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May 2, 2008

Do a mitzvah and save a life

Project provides funds and letters for Holocaust survivors.

The photographs are heart wrenching: elderly men and women, living in near-squalid conditions. Some are dressed in all their winter clothes, even though they are indoors, because they don't have any heat. Some are in apartments so small, they sleep on a couch, crowded next to their only table; some are crippled or blind, unable to shop for themselves. Some tell their whole story in the sadness of their faces.

These are forgotten victims – survivors of the Holocaust, living in eastern Europe, who have no one to help them. They lost their families, their belongings and their money in the war, and survive on meagre donations; some of them barely surviving at all.

This was the picture that Hollywood director Zane Buzby saw on a trip in 2001, tracing her family's history in Lithuania and Belarus.

"I would come to little huts that looked like they should be abandoned," she said in an interview from her home in Los Angeles. "I thought no one lived there, but then, in back, I'd see a 90-year-old digging out potatoes to eat from the backyard; trying to get them out before the ground froze.

"I thought, oh my God, these people have nothing – no food, no eyeglasses, no teeth, no one to help them."

After her trip, the actress-turned-director returned home with the images emblazoned in her mind.

"I came back and went back to directing sitcoms and I wondered what's going to happen to them," she said. "I decided I had to do something. I strongly believe in 'If not me, who? If not now, when?'"

Enlisting the help of her partner, TV producer Conan Berkeley, and several volunteers, Buzby launched the Survivor Mitzvah Project, a nonprofit organization dedicated to raising money to send directly to needy Holocaust survivors in Europe. But starting to raise funds for these people was only one side of the project, on one side of the ocean. She needed someone who could identify people in Europe in need. She turned to Prof. David Katz, an Oxford University professor, and academic director of the Vilnius Yiddish Institute at Vilnius University, whom she had met on her trip in 2001. On his yearly expeditions to Europe, he passes through small villages and locates Holocaust survivors in need, then sends the names and contacts to Buzby.

In the beginning, Buzby just sent money, not speaking Russian or Yiddish.

"I would just draw a Jewish star with a heart around it, put money in the envelope and send it," she laughed. "Then I would carry little index cards with me with things I wanted to write to them. I would look for people who spoke Yiddish or English who could translate, little pieces at a time."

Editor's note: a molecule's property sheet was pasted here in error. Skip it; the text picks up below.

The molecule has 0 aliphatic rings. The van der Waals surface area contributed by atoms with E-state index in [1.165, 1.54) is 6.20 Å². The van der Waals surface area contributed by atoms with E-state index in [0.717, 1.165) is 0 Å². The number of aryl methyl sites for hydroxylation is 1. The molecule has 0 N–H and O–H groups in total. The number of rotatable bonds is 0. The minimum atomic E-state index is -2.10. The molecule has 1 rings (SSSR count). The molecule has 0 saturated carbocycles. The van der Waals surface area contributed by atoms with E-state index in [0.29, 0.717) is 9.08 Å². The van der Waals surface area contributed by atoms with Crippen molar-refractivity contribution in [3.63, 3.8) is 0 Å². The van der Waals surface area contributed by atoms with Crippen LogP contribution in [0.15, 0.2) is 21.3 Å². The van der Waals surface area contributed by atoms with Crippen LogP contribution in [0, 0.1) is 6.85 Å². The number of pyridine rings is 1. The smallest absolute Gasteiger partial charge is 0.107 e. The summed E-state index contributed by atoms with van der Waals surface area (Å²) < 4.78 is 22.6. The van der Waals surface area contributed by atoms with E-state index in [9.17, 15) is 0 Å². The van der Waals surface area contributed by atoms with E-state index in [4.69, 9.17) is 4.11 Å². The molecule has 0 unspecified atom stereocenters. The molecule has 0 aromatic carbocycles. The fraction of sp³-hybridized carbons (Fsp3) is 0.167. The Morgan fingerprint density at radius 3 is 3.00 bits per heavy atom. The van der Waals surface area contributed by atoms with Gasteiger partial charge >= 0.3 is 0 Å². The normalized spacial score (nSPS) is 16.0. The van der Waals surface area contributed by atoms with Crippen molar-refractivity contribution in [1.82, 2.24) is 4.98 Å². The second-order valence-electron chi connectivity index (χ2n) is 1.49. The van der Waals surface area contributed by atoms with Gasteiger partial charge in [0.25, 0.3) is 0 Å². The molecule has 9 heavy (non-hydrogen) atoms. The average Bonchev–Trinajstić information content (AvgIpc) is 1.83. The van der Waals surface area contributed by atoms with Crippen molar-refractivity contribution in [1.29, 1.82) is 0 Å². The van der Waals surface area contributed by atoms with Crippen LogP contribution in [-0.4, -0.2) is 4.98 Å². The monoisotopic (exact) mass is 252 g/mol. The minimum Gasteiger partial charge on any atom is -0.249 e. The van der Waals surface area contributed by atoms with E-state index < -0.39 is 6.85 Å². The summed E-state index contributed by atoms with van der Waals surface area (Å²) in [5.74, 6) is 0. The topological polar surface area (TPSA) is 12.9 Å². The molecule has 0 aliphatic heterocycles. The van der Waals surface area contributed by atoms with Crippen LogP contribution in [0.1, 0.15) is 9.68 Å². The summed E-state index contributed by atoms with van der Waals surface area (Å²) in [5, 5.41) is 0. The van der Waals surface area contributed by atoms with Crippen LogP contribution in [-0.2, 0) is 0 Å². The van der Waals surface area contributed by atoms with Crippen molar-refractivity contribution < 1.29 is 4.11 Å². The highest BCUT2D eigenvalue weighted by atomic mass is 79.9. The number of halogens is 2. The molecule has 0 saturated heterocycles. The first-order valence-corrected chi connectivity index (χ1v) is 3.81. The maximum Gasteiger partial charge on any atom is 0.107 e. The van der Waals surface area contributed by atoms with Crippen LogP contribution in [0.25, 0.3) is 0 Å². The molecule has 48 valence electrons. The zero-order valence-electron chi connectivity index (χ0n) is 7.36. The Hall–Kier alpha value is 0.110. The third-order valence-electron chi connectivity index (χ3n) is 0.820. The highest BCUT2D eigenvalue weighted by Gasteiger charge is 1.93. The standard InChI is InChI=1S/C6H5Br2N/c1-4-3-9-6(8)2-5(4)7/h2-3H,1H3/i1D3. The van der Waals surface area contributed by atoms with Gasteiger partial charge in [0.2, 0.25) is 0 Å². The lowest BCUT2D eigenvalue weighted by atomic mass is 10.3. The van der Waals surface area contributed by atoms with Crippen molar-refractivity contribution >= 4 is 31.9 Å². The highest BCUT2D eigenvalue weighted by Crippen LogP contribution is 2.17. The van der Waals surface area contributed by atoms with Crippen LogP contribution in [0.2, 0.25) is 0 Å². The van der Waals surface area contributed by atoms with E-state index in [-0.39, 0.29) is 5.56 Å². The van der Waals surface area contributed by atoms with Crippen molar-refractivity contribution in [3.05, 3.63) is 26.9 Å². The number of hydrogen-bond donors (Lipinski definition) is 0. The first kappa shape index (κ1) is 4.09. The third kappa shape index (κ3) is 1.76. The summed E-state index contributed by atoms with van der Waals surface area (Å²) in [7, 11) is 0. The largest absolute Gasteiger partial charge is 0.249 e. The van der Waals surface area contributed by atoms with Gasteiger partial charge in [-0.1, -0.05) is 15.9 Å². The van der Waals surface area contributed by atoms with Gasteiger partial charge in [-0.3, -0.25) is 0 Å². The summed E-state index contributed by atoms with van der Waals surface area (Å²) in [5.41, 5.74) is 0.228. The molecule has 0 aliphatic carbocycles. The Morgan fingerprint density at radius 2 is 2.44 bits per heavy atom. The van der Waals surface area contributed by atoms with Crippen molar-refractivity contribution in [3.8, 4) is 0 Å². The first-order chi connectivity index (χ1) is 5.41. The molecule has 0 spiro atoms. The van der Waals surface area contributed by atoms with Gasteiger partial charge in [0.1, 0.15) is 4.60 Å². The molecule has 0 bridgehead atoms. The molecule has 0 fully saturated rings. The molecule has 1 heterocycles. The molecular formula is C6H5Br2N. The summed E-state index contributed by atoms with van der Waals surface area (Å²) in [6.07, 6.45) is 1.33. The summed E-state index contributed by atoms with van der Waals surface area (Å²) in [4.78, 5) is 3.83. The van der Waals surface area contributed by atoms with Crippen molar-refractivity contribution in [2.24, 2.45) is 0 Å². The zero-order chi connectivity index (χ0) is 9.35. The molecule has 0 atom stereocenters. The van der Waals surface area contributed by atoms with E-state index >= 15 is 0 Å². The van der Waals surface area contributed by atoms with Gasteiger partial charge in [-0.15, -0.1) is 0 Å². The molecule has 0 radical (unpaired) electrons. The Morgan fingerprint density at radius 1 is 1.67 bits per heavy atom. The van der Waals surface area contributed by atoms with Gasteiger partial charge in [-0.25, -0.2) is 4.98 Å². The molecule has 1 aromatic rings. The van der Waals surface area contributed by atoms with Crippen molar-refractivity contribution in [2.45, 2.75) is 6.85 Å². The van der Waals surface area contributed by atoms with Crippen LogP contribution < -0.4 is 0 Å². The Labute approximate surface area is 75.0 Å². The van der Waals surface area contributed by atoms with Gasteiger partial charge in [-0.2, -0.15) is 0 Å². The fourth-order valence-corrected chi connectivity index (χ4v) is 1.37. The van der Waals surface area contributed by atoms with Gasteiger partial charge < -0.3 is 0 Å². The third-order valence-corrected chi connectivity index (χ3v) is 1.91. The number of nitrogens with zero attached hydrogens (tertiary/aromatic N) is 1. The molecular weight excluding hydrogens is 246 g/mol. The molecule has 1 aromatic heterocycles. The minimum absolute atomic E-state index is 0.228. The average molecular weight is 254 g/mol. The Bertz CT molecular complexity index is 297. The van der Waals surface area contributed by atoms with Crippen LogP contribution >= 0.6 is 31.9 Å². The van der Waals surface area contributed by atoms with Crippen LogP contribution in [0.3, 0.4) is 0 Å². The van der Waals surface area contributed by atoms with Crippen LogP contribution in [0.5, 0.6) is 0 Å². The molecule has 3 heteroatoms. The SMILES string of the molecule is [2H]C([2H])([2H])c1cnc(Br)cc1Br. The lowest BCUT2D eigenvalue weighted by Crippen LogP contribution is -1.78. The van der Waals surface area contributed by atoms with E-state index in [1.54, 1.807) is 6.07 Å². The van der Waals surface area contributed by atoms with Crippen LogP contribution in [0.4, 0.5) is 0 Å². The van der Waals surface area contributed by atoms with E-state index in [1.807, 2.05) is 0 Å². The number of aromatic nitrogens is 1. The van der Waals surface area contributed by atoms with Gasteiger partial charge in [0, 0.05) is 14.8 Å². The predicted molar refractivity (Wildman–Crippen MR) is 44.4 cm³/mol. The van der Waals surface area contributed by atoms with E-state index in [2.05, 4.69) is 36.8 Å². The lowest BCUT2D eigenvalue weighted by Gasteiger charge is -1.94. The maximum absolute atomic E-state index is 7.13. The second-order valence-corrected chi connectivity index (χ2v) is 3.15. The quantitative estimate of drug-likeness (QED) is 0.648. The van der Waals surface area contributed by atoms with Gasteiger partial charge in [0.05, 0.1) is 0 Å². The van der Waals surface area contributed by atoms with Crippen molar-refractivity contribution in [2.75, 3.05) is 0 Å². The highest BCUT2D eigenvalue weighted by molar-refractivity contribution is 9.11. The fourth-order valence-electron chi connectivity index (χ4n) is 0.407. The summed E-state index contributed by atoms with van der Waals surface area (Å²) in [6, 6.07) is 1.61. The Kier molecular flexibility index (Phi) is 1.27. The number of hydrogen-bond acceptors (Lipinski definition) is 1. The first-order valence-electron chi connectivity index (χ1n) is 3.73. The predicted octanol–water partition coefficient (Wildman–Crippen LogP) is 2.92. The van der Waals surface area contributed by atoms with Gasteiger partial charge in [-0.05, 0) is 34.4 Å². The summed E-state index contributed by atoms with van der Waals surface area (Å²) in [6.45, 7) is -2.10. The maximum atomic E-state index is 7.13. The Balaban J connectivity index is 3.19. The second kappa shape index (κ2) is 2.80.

Now, Buzby has people writing letters, and the response from survivors has been "overwhelming," she said. "For many of these people, they've never even gotten a letter before, especially a letter from America ... the fact that there's also help in the letter – it's amazing to them."

Even though many people believe there are organizations around to help Holocaust survivors, they don't have contact with these individuals.

"The money doesn't filter down," she said. "Sometimes they might get a food parcel, but it's not like there's Meals on Wheels. There are no welfare programs where they are.... If they get sick, they have no money to pay medications. They might just die in the hospital – and these people want to live.

"It's dangerous to think the big organizations are doing this. We must say, 'If not now, when? If not we, who?'"

Besides sending letters and money, Buzby was interested in the stories of these survivors, so she asked them to write to her, whatever they felt comfortable sharing. The result is dozens of letters now posted on the project's website. Some are heartbreaking requests for help.

"I ask you to help me, since I am in a difficult financial situation, in my old age, unable to see at all from one eye and the other one requires medical attention. That requires a great expense, which I am not able to cover. If you can find the possibility of helping me, I would be very grateful," writes Moisei Preisas from Lithuania, enclosing pages from his autobiography.

Riva S. writes: "I truly thank you that you do not forget me and that you take care of me. If only you knew how important this care and support is to me – that this is important for a lone person of such an age. I am getting by on only a few medications that, as you know, are very expensive. Naturally, my health is getting worse; I can no longer go out onto the street. However, I am comfortable at home. The air is nice. The street is small, and there are few cars. I often open the window to get some air. I always thank God for having given me these conditions."

The letters have been bound into a book that is given out to anyone donating $1,000 or more.

While Buzby has been getting response from her website and a few articles written about the project, the money disappears quickly, going directly to the survivors as soon as it comes in. She laments that the situation has become so desperate.

"Old people are disposable. [The countries they live in are] just waiting for this generation to die," she said. "It's so easy to help these people."

Buzby's goal is to raise $6 million in honor of the Jews killed in the Holocaust.

"For me, [around] Yom Hashoah, this is a great thing, but we have plenty of time in the future for monuments and ceremonies, there's little time now to help the living."

For more information on the project or how to donate, visit or call 1-800-905-6160.

Baila Lazarus is a freelance writer, photographer and illustrator living in Vancouver. Her work can be seen at